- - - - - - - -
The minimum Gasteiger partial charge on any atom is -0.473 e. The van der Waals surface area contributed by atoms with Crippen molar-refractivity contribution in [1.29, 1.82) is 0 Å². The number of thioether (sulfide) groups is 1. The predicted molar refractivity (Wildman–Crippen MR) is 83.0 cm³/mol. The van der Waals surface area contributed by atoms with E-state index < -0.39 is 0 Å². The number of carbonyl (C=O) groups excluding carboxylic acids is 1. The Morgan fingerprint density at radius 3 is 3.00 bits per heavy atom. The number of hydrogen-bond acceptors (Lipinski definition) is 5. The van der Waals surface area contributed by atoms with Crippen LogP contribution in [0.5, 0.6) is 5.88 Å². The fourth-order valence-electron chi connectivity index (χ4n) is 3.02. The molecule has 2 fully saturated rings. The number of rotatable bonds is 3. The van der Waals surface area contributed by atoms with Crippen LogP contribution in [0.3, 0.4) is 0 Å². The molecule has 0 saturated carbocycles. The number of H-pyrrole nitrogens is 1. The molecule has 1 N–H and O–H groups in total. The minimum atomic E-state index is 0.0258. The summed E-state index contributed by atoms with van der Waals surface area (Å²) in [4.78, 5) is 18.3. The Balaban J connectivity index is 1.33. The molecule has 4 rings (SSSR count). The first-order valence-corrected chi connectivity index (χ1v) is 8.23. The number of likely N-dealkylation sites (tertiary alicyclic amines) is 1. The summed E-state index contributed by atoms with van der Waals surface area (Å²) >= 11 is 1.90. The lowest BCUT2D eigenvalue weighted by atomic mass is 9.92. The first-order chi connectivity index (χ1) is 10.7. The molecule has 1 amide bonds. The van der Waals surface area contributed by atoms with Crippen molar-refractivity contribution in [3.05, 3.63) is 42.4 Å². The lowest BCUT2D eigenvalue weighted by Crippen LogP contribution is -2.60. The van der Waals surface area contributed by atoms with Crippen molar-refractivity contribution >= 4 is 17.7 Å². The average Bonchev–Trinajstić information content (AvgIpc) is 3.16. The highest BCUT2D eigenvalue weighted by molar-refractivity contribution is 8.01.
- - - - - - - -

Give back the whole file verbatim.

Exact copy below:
The minimum Gasteiger partial charge on any atom is -0.473 e. The van der Waals surface area contributed by atoms with Crippen molar-refractivity contribution in [1.29, 1.82) is 0 Å². The number of thioether (sulfide) groups is 1. The predicted molar refractivity (Wildman–Crippen MR) is 83.0 cm³/mol. The van der Waals surface area contributed by atoms with E-state index < -0.39 is 0 Å². The number of carbonyl (C=O) groups excluding carboxylic acids is 1. The Morgan fingerprint density at radius 3 is 3.00 bits per heavy atom. The number of hydrogen-bond acceptors (Lipinski definition) is 5. The van der Waals surface area contributed by atoms with Crippen LogP contribution in [0.5, 0.6) is 5.88 Å². The fourth-order valence-electron chi connectivity index (χ4n) is 3.02. The molecule has 2 fully saturated rings. The number of rotatable bonds is 3. The van der Waals surface area contributed by atoms with Crippen LogP contribution in [0.3, 0.4) is 0 Å². The molecule has 0 saturated carbocycles. The number of H-pyrrole nitrogens is 1. The molecule has 1 N–H and O–H groups in total. The minimum atomic E-state index is 0.0258. The summed E-state index contributed by atoms with van der Waals surface area (Å²) in [4.78, 5) is 18.3. The Balaban J connectivity index is 1.33. The molecule has 4 rings (SSSR count). The first-order valence-corrected chi connectivity index (χ1v) is 8.23. The number of likely N-dealkylation sites (tertiary alicyclic amines) is 1. The summed E-state index contributed by atoms with van der Waals surface area (Å²) >= 11 is 1.90. The lowest BCUT2D eigenvalue weighted by atomic mass is 9.92. The first-order chi connectivity index (χ1) is 10.7. The molecule has 1 amide bonds. The van der Waals surface area contributed by atoms with Crippen molar-refractivity contribution in [3.05, 3.63) is 42.4 Å². The lowest BCUT2D eigenvalue weighted by Crippen LogP contribution is -2.60. The van der Waals surface area contributed by atoms with Crippen molar-refractivity contribution >= 4 is 17.7 Å². The average Bonchev–Trinajstić information content (AvgIpc) is 3.16. The highest BCUT2D eigenvalue weighted by molar-refractivity contribution is 8.01.